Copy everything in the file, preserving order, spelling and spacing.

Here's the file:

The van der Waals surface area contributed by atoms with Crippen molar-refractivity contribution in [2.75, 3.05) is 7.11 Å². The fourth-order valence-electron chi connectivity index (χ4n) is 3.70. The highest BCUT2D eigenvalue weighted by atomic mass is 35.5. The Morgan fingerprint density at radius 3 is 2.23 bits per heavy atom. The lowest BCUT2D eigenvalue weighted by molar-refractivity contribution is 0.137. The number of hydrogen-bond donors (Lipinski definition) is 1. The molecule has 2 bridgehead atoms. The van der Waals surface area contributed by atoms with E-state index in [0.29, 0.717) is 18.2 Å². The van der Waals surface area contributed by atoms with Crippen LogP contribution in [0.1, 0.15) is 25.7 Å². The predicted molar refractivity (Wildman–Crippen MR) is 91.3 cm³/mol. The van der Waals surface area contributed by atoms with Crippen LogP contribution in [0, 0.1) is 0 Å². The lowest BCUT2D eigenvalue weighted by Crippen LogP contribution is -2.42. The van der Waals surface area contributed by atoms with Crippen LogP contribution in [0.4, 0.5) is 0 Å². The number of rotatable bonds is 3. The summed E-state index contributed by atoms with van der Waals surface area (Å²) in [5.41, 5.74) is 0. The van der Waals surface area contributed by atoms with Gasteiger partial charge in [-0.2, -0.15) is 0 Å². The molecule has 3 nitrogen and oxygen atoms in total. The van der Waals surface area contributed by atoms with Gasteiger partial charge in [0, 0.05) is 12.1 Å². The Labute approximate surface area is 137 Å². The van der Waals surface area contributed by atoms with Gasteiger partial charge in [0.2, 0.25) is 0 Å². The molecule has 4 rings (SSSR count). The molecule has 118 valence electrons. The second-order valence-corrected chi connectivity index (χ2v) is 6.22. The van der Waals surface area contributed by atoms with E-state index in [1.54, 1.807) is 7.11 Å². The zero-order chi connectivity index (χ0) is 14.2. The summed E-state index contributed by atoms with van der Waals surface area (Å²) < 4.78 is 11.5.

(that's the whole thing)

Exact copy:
The van der Waals surface area contributed by atoms with Crippen molar-refractivity contribution in [2.75, 3.05) is 7.11 Å². The fourth-order valence-electron chi connectivity index (χ4n) is 3.70. The highest BCUT2D eigenvalue weighted by atomic mass is 35.5. The Morgan fingerprint density at radius 3 is 2.23 bits per heavy atom. The lowest BCUT2D eigenvalue weighted by molar-refractivity contribution is 0.137. The number of hydrogen-bond donors (Lipinski definition) is 1. The molecule has 2 bridgehead atoms. The van der Waals surface area contributed by atoms with E-state index in [0.29, 0.717) is 18.2 Å². The van der Waals surface area contributed by atoms with Crippen LogP contribution in [0.1, 0.15) is 25.7 Å². The predicted molar refractivity (Wildman–Crippen MR) is 91.3 cm³/mol. The van der Waals surface area contributed by atoms with Crippen LogP contribution in [0, 0.1) is 0 Å². The lowest BCUT2D eigenvalue weighted by Crippen LogP contribution is -2.42. The van der Waals surface area contributed by atoms with Crippen LogP contribution in [0.4, 0.5) is 0 Å². The number of rotatable bonds is 3. The summed E-state index contributed by atoms with van der Waals surface area (Å²) in [5.41, 5.74) is 0. The van der Waals surface area contributed by atoms with Gasteiger partial charge in [-0.2, -0.15) is 0 Å². The molecule has 3 nitrogen and oxygen atoms in total. The van der Waals surface area contributed by atoms with Gasteiger partial charge in [0, 0.05) is 12.1 Å². The Labute approximate surface area is 137 Å². The van der Waals surface area contributed by atoms with Gasteiger partial charge in [0.2, 0.25) is 0 Å². The molecule has 4 rings (SSSR count). The molecule has 118 valence electrons. The second-order valence-corrected chi connectivity index (χ2v) is 6.22. The van der Waals surface area contributed by atoms with E-state index in [1.54, 1.807) is 7.11 Å². The zero-order chi connectivity index (χ0) is 14.2. The summed E-state index contributed by atoms with van der Waals surface area (Å²) < 4.78 is 11.5.